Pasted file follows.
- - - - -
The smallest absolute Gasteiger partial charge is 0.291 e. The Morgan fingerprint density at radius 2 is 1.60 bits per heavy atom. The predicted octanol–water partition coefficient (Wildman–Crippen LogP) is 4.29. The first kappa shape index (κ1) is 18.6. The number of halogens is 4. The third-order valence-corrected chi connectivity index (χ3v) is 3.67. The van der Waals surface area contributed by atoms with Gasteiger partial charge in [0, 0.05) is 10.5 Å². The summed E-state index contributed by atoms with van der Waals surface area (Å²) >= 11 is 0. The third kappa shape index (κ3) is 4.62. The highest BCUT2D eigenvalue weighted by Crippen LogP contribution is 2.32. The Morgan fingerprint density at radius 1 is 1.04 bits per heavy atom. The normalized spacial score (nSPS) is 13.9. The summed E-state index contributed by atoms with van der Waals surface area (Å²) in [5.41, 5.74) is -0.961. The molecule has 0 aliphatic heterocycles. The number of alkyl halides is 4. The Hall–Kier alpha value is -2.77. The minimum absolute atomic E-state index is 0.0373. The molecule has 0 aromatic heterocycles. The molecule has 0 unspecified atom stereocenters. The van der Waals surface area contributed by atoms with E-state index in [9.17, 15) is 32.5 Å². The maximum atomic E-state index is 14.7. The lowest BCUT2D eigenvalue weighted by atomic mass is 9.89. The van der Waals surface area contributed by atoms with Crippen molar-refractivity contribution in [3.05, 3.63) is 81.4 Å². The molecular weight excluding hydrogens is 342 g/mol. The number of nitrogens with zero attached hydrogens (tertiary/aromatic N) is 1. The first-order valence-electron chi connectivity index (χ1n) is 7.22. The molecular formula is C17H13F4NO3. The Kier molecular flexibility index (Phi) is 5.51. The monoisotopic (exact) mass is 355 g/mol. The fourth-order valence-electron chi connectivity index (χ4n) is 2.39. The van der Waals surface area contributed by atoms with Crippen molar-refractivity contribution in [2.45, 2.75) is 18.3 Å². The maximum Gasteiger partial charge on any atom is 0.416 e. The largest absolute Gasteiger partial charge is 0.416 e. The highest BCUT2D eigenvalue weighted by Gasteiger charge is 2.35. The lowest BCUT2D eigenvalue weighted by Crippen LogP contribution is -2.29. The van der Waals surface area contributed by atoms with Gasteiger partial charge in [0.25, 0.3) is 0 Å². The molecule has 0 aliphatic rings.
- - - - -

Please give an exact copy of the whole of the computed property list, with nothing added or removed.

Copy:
The smallest absolute Gasteiger partial charge is 0.291 e. The Morgan fingerprint density at radius 2 is 1.60 bits per heavy atom. The predicted octanol–water partition coefficient (Wildman–Crippen LogP) is 4.29. The first kappa shape index (κ1) is 18.6. The number of halogens is 4. The third-order valence-corrected chi connectivity index (χ3v) is 3.67. The van der Waals surface area contributed by atoms with Gasteiger partial charge in [0, 0.05) is 10.5 Å². The summed E-state index contributed by atoms with van der Waals surface area (Å²) >= 11 is 0. The third kappa shape index (κ3) is 4.62. The highest BCUT2D eigenvalue weighted by Crippen LogP contribution is 2.32. The Morgan fingerprint density at radius 1 is 1.04 bits per heavy atom. The normalized spacial score (nSPS) is 13.9. The summed E-state index contributed by atoms with van der Waals surface area (Å²) in [5.41, 5.74) is -0.961. The molecule has 0 aliphatic heterocycles. The number of alkyl halides is 4. The Hall–Kier alpha value is -2.77. The minimum absolute atomic E-state index is 0.0373. The molecule has 0 aromatic heterocycles. The molecule has 0 unspecified atom stereocenters. The van der Waals surface area contributed by atoms with E-state index in [9.17, 15) is 32.5 Å². The maximum atomic E-state index is 14.7. The lowest BCUT2D eigenvalue weighted by atomic mass is 9.89. The van der Waals surface area contributed by atoms with Crippen molar-refractivity contribution in [3.05, 3.63) is 81.4 Å². The molecular weight excluding hydrogens is 342 g/mol. The number of nitrogens with zero attached hydrogens (tertiary/aromatic N) is 1. The first-order valence-electron chi connectivity index (χ1n) is 7.22. The molecular formula is C17H13F4NO3. The Kier molecular flexibility index (Phi) is 5.51. The monoisotopic (exact) mass is 355 g/mol. The fourth-order valence-electron chi connectivity index (χ4n) is 2.39. The van der Waals surface area contributed by atoms with Crippen molar-refractivity contribution in [2.45, 2.75) is 18.3 Å². The maximum Gasteiger partial charge on any atom is 0.416 e. The largest absolute Gasteiger partial charge is 0.416 e. The highest BCUT2D eigenvalue weighted by Gasteiger charge is 2.35. The lowest BCUT2D eigenvalue weighted by Crippen LogP contribution is -2.29. The van der Waals surface area contributed by atoms with Gasteiger partial charge in [0.25, 0.3) is 0 Å². The molecule has 0 aliphatic rings.